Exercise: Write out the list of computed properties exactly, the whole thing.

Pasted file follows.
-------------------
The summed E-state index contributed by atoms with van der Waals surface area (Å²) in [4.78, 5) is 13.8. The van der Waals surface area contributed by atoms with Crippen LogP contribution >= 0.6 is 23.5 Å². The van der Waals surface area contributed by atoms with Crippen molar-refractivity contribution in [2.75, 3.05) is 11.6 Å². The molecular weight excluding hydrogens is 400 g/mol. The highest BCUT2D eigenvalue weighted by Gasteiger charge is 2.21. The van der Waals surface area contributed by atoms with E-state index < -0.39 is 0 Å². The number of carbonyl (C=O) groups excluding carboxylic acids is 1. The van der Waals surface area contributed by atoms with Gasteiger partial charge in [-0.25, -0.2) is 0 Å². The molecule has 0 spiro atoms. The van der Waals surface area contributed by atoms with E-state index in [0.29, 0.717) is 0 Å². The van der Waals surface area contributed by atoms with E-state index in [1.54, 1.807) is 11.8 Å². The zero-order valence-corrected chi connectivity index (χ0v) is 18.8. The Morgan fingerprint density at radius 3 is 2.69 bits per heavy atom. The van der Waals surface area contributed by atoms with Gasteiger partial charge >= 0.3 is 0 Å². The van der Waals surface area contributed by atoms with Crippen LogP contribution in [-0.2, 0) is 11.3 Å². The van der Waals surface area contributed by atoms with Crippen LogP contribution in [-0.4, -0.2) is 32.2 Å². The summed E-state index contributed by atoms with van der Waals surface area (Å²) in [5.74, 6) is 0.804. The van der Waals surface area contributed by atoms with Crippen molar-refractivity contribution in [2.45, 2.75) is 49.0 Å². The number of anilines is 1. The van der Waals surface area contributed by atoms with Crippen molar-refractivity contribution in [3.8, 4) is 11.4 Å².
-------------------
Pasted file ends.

The summed E-state index contributed by atoms with van der Waals surface area (Å²) in [4.78, 5) is 13.8. The van der Waals surface area contributed by atoms with Crippen LogP contribution >= 0.6 is 23.5 Å². The van der Waals surface area contributed by atoms with Crippen molar-refractivity contribution in [2.75, 3.05) is 11.6 Å². The molecular weight excluding hydrogens is 400 g/mol. The highest BCUT2D eigenvalue weighted by Gasteiger charge is 2.21. The van der Waals surface area contributed by atoms with E-state index < -0.39 is 0 Å². The number of carbonyl (C=O) groups excluding carboxylic acids is 1. The van der Waals surface area contributed by atoms with Gasteiger partial charge in [-0.25, -0.2) is 0 Å². The molecule has 0 spiro atoms. The van der Waals surface area contributed by atoms with E-state index in [0.29, 0.717) is 0 Å². The van der Waals surface area contributed by atoms with E-state index in [1.54, 1.807) is 11.8 Å². The zero-order valence-corrected chi connectivity index (χ0v) is 18.8. The Morgan fingerprint density at radius 3 is 2.69 bits per heavy atom. The van der Waals surface area contributed by atoms with Gasteiger partial charge >= 0.3 is 0 Å². The van der Waals surface area contributed by atoms with Crippen LogP contribution in [-0.2, 0) is 11.3 Å². The van der Waals surface area contributed by atoms with Crippen LogP contribution in [-0.4, -0.2) is 32.2 Å². The summed E-state index contributed by atoms with van der Waals surface area (Å²) in [5.74, 6) is 0.804. The van der Waals surface area contributed by atoms with Crippen molar-refractivity contribution in [2.45, 2.75) is 49.0 Å². The number of anilines is 1. The van der Waals surface area contributed by atoms with Crippen molar-refractivity contribution in [3.8, 4) is 11.4 Å².